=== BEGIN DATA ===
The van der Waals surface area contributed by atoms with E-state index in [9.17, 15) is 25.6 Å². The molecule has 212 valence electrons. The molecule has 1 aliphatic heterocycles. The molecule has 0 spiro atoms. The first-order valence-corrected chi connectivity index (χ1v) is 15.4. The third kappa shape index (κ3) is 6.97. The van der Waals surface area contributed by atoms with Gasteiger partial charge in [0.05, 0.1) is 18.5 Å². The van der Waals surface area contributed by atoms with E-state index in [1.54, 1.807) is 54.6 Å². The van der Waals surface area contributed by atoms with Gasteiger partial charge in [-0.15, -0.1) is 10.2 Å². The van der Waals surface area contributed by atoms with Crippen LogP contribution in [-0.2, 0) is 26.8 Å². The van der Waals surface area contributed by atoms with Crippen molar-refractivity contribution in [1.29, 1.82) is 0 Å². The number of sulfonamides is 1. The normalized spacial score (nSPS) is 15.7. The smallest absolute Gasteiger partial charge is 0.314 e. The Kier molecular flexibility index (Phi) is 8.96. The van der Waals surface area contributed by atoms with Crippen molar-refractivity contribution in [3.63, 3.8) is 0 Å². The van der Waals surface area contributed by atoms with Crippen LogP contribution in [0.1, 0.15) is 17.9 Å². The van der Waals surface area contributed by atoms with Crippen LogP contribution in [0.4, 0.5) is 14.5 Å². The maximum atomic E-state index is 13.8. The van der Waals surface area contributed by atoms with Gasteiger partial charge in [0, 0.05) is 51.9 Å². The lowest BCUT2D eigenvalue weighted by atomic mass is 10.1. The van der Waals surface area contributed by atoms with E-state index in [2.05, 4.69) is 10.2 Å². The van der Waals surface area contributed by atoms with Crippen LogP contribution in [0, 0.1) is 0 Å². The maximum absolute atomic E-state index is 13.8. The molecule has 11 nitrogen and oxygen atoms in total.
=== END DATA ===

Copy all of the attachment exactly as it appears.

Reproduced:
The van der Waals surface area contributed by atoms with E-state index in [9.17, 15) is 25.6 Å². The molecule has 212 valence electrons. The molecule has 1 aliphatic heterocycles. The molecule has 0 spiro atoms. The first-order valence-corrected chi connectivity index (χ1v) is 15.4. The third kappa shape index (κ3) is 6.97. The van der Waals surface area contributed by atoms with Gasteiger partial charge in [0.05, 0.1) is 18.5 Å². The van der Waals surface area contributed by atoms with E-state index in [1.54, 1.807) is 54.6 Å². The van der Waals surface area contributed by atoms with Gasteiger partial charge in [-0.15, -0.1) is 10.2 Å². The van der Waals surface area contributed by atoms with Crippen LogP contribution in [-0.2, 0) is 26.8 Å². The van der Waals surface area contributed by atoms with Crippen molar-refractivity contribution in [1.29, 1.82) is 0 Å². The number of sulfonamides is 1. The normalized spacial score (nSPS) is 15.7. The smallest absolute Gasteiger partial charge is 0.314 e. The Kier molecular flexibility index (Phi) is 8.96. The van der Waals surface area contributed by atoms with Crippen molar-refractivity contribution in [3.63, 3.8) is 0 Å². The van der Waals surface area contributed by atoms with Crippen LogP contribution in [0.1, 0.15) is 17.9 Å². The van der Waals surface area contributed by atoms with Crippen LogP contribution in [0.4, 0.5) is 14.5 Å². The maximum atomic E-state index is 13.8. The van der Waals surface area contributed by atoms with Gasteiger partial charge in [0, 0.05) is 51.9 Å². The lowest BCUT2D eigenvalue weighted by atomic mass is 10.1. The van der Waals surface area contributed by atoms with E-state index in [2.05, 4.69) is 10.2 Å². The van der Waals surface area contributed by atoms with Crippen LogP contribution in [0, 0.1) is 0 Å². The maximum absolute atomic E-state index is 13.8. The molecule has 11 nitrogen and oxygen atoms in total.